• J/M | 10 June 2001 | Carel Helder

    This interview originally appeared in a Dutch magazine, in the Dutch language


    Author Darren Shan is the Irish equivalent of Joanna Rowling. His horror series for children ranks high on international bestsellerlists. Recently, the first volume, The Great Freakshow, was published in a Dutch translation, prompting Carel Helder to book a flight to Ireland immediately for “An interview that makes sense.”

    My name is Carel Helder. I had read a book by Darren Shan. It was the best book I’d ever read. It was called The Great Freakshow, and when I’d finished it, I was sure it was going to change my life. I just didn’t know how yet. Three weeks later, I was on the plane to Ireland and wrote the first sentence in the notebook I’d just bought: “Even when the plane was descending, Darren Shan’s book was ascending international bestseller lists.” Not really a great sentence, maybe, but then, not such a bad one either. In my opinion. For a boy of twelve, that is.

     But perhaps I should start by telling you that I’ve always wanted to become a journalist. Or a writer, I’m not sure yet. My father is a journalist, my grandfather was a journalist, and I have an uncle and a niece who are journalists, too. Moreover, I have a distant cousin, who is a writer, and who is going to be world-famous. I’m willing to bet a year’s pocket money on that. That cousin happens to be Darren Shan, and I wanted to be the first Dutchman to interview him. My Dad thought it was a wonderful idea (he was proud already), but my Mum thought it was dangerous, actually (she’s a bit fussy). Finally she agreed with a sigh.

     At the Dublin airport, I was met by a lady of the publishing company with a cardboard sign that bore my name, and she put me on the train to Limerick. I was supposed to be met by Darren there, though he hadn’t put it exactly like that. “We’ll find each other,” he had said over the telephone. “Or, in any case, I’ll find you.” After a short silence, there was a sound that I didn’t recognize as a laugh until he’d put the receiver down. I decided to believe him. Darren Shan is a strange customer (after all, he’s half vampire), yet he’s someone you can rely on — I thought. When he was five or six years old, he already knew he would be a writer. When he was fourteen, he bought a typewriter and taught himself how to type, and three years later he wrote his first novel. After that, he went to London, where he read English and sociology at the university — sociology to learn to understand mutual relations and structures in relationships. To be honest, I didn’t understand that completely — or, rather, not at all. I didn’t even have a notion what sociology was — but I was afraid he would think me dumb if I would confess that, so I wrote it down anyhow. At the age of 21, he became a professional writer. According to him, it wasn’t difficult. “You just have to really want it,” he said. “And stick to it.” I didn’t know right away how to translate that last expression into Dutch, but I grasped his meaning. That, if you want something, you have to go on trying to do it, until you finally can do it. And not one thing now and something different next.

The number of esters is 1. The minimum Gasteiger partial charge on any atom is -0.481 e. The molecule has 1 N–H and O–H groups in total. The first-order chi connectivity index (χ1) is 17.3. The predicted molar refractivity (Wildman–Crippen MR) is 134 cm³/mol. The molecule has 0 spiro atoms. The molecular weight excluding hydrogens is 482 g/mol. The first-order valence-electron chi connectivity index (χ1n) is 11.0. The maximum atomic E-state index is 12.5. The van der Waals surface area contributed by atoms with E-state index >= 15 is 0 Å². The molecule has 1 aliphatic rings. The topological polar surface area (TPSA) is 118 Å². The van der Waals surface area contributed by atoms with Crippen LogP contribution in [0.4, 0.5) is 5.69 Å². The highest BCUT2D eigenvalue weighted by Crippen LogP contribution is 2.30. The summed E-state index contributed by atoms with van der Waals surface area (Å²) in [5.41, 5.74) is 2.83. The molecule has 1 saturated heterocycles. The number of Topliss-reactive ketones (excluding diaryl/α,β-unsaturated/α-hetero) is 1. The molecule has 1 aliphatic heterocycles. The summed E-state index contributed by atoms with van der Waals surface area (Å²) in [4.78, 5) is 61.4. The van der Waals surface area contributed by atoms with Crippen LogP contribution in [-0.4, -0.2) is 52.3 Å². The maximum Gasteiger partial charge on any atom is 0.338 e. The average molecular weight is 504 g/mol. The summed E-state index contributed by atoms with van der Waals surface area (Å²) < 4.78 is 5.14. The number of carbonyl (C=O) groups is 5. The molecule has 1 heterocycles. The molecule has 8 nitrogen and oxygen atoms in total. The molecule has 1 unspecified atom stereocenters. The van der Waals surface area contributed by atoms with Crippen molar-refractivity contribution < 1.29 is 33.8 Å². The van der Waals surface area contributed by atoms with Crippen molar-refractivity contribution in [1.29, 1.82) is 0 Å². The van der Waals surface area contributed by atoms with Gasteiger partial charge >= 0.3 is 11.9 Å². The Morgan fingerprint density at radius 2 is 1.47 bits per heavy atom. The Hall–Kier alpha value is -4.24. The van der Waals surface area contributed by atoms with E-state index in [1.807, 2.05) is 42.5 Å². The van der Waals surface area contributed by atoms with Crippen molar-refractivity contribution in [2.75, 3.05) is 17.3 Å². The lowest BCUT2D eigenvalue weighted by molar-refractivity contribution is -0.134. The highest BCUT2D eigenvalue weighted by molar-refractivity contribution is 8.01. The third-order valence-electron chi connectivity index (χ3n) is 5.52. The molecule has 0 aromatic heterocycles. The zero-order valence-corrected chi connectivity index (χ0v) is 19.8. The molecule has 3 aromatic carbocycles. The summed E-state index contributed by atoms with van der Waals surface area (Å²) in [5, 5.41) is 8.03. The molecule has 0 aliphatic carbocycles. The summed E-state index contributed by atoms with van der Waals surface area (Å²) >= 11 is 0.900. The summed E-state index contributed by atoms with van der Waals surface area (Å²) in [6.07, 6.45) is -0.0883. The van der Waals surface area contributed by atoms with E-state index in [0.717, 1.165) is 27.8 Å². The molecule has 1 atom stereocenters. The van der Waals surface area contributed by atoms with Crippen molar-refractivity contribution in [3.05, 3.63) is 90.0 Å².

The rail journey lasted hours. In order to have something to do, I produced the camera my father had borrowed me, and repeated mentally what he had told me. Always keep the sun in your back, focus and don’t move. Nothing to it, according to him. And this little dial should be in that little circle. That was about all. And, ah yes: strap around my neck, for should I drop his camera, he’d have my hide. Through the viewfinder, I looked at at the other people in the carriage, until I sighted two girls who pulled funny faces at me and waved. Blushing heavily, I lowered the camera and proceeded to stare silently out of the window for some time. (Silly bitches.) At the other side of the pane, the Irish landscape undulated past. Having jotted down this nice litlle sentence, too, I tried to describe what kind of weather it was - after all, I was a reporter - but as it kept changing every other five minutes, I gave up after some time. As a last resort I took Darren Shan’s book out of my bag again and read the blurb for the twentieth time:

    Darren Shan is an ordinary schoolboy - Until he attends the Great Freakshow... Until he meets Madame Octa ... Until he faces a night creature ... In no time at all, Darren and his friend are ensnared in a lethal trap. Darren is forced to make a deal with the only one who can save Steven. But ... for that person only one thing counts: BLOOD...